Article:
[308] Kost and Schlegl (2010)

[309] Solaranlagen Portal (2011)

[310] Hoogwijk (2004)

[311] Solaranlagen Portal (2011)

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[313] Held (2010)

[314] Neji et al. (2007)

[315] Neji et al. (2007)

[316] Nemet (2007)

[317] Appleyard (2011)

[318] IEA (2010)

[319] IEA (2009) (a)

[320] Hau (2008), p. 622

[321] Kost and Schlegl (2010)

[322] Kost and Schlegl (2010)

[323] Trieb et al. (2009)

[324] U.S. Department of Energy (2006)

[325] Held (2010)

[326] Elsobki et al. (2009)

[327] Neji et al. (2007)

[328] Kost and Schlegl (2010)

[329] Müller et. al (2011)

[330] Luque and Hegedus (2011), p. 1008

[331] Taiyo Kogyo Corporation (2012)

[332] Hilgers (2010)

[333] Hilgers (2010)

[334] Elsobki et al. (2009)

[335] Brand and Zingerle (2010)

[336] NIMA (2003)

[337] Arab Union of Electricity (2010)

[338] Arab Union of Electricity (2001)

[339] STEG (2008)

[340] Moussi (2008)

[341] Madrigal and Stoft (2011), p. 13

[342] Enzili (2011)

[343] Exchange-rates.com; Half year Average Moroccan DH to Euro: 11.2318

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[345] ECB; 5 year average USD to EUR: US$/€ 1.3906

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[348] Madrigal and Stoft (2011), p. 13

[349] ECB; 5 year average USD to EUR: US$/€ 1.3906

[350] Madrigal and Stoft (2011), p. 100

[351] The World Bank (2010)

[352] Egyptian Electricity Transmission Company (2010)

[353] ECB; 5 year average USD to EUR: US$/€ 1.3906

[354] Elsobki et al. (2009)

[355] NIMA (2003)

[356] PV Power Plants (2011)

[357] Farrell (2011)

[358] Dodd (2010)

[359] Elsobki et al. (2009)

[360] Elsobki et al. (2009)

[361] Madrigal and Stoft (2011), p. 100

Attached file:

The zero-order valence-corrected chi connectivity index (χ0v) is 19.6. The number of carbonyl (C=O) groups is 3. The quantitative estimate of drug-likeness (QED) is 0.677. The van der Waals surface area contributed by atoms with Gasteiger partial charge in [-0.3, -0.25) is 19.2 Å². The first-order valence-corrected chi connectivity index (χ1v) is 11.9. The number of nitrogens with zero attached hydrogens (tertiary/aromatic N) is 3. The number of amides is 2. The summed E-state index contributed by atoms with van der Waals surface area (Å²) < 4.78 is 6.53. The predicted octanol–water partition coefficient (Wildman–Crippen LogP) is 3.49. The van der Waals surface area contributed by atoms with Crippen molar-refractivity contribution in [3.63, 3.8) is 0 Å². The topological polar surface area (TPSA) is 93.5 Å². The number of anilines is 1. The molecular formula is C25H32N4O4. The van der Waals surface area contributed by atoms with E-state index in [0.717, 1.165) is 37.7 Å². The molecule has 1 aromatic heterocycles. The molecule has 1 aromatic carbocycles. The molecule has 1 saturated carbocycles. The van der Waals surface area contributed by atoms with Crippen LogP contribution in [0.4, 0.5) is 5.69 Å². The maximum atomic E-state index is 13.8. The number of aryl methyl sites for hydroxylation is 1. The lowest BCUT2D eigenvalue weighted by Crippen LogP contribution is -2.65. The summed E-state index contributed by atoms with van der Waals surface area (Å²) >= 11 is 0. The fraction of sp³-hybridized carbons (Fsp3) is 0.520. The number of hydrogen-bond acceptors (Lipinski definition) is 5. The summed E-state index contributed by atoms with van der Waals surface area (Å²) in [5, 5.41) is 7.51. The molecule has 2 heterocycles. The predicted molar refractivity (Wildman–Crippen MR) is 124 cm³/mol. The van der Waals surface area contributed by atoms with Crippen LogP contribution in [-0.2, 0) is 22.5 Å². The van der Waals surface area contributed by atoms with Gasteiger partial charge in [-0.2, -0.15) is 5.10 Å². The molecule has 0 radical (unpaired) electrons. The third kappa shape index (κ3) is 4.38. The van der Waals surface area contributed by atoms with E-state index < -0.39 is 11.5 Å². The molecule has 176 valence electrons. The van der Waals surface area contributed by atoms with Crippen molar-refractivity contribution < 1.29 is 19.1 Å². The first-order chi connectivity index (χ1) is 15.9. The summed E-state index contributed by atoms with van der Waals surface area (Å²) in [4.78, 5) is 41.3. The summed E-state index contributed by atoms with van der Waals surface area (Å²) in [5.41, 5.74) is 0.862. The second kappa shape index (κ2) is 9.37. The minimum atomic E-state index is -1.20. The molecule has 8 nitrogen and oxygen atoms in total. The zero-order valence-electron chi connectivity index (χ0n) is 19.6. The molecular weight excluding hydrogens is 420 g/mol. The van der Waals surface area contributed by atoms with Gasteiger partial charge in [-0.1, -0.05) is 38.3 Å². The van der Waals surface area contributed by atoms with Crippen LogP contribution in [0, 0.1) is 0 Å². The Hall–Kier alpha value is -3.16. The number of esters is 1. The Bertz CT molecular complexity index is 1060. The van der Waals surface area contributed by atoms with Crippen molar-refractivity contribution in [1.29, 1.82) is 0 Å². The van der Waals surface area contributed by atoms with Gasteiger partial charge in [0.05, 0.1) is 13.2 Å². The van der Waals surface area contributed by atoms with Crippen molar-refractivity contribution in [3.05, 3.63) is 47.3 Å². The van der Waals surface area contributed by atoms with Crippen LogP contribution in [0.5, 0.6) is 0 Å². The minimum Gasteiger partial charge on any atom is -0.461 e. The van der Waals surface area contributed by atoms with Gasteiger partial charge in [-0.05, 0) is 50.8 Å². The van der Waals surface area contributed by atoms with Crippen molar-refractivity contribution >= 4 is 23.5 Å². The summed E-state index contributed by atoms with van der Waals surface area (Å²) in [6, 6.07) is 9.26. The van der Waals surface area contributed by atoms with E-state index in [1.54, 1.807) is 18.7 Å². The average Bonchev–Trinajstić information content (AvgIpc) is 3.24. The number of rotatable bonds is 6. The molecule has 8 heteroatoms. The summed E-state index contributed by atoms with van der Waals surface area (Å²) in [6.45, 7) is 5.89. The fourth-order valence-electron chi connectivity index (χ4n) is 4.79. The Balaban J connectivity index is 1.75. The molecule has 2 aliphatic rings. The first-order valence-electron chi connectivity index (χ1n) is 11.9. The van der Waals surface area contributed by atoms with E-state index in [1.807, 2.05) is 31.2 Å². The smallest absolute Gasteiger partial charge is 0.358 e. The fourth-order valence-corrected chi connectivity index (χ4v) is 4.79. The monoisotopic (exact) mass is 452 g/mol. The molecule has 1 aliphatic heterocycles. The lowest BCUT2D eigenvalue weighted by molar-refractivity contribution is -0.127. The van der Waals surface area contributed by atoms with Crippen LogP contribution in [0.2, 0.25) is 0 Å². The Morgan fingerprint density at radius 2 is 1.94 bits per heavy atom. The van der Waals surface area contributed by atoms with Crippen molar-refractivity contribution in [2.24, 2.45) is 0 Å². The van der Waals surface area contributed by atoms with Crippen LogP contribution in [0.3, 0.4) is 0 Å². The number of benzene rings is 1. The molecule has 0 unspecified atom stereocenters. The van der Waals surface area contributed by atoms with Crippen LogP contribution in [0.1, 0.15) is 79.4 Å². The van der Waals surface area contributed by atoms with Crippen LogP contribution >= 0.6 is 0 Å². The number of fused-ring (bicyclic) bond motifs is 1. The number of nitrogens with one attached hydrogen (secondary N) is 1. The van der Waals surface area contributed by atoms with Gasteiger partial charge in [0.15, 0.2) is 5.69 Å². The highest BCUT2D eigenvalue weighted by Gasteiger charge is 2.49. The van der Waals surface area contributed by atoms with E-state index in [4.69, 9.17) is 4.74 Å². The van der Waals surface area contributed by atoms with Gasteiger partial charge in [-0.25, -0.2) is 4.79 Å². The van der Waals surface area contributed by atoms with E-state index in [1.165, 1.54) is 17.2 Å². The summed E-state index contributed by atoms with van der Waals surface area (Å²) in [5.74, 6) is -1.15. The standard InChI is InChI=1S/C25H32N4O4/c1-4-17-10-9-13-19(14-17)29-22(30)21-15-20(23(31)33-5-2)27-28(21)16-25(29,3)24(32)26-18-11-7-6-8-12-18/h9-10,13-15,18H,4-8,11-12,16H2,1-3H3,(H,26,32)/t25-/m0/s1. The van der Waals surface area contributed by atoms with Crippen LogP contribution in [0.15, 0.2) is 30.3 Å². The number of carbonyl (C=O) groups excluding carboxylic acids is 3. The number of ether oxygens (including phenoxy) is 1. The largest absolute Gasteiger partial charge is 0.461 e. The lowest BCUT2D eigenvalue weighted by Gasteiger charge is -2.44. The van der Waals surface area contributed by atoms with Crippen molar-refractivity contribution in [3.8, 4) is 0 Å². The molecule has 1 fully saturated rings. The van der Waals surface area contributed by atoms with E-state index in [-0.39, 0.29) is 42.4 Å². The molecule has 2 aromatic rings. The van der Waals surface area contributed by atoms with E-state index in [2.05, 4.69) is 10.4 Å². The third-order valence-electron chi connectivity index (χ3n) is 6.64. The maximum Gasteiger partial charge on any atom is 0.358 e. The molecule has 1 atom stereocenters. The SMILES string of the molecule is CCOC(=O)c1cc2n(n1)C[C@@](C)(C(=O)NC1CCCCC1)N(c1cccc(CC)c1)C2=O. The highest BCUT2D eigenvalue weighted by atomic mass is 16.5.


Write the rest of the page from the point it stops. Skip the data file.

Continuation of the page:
[362] IEA (2011) (c); p. 34f.

[363] IEA (2008)

[364] Tzimas et al. (2009)

[365] Scholz (2010)

[366] Scholz (2010)

[367] Trieb et al. (2009)

[368] Hilgers (2010)

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[370] Quaschning (2001)

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[374] Schermeyer (2011)

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[380] Crowley (2011)

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[382] Elsobki et al. (2009)

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222 of 222 pages

Details

Title
Calculating Cost-Supply Curves of Wind Power and Photovoltaic Energy in North Africa using a Geographic Information System
College
Karlsruhe Institute of Technology (KIT)  (Fraunhofer-Institut für System- und Innovationsforschung)
Grade
1.1
Author
Year
2012
Pages
222
Catalog Number
V196656
ISBN (Book)
9783668368309
File size
12458 KB
Language
English
Notes
Tags
LCOE, Wind, Wind power, PV, PV power, North Africa, Tunisia, Egypt, Morocco, Lybia, Western Sahara, Algeria, Renewable Energy
Quote paper
Felix Gless (Author), 2012, Calculating Cost-Supply Curves of Wind Power and Photovoltaic Energy in North Africa using a Geographic Information System, Munich, GRIN Verlag, https://www.grin.com/document/196656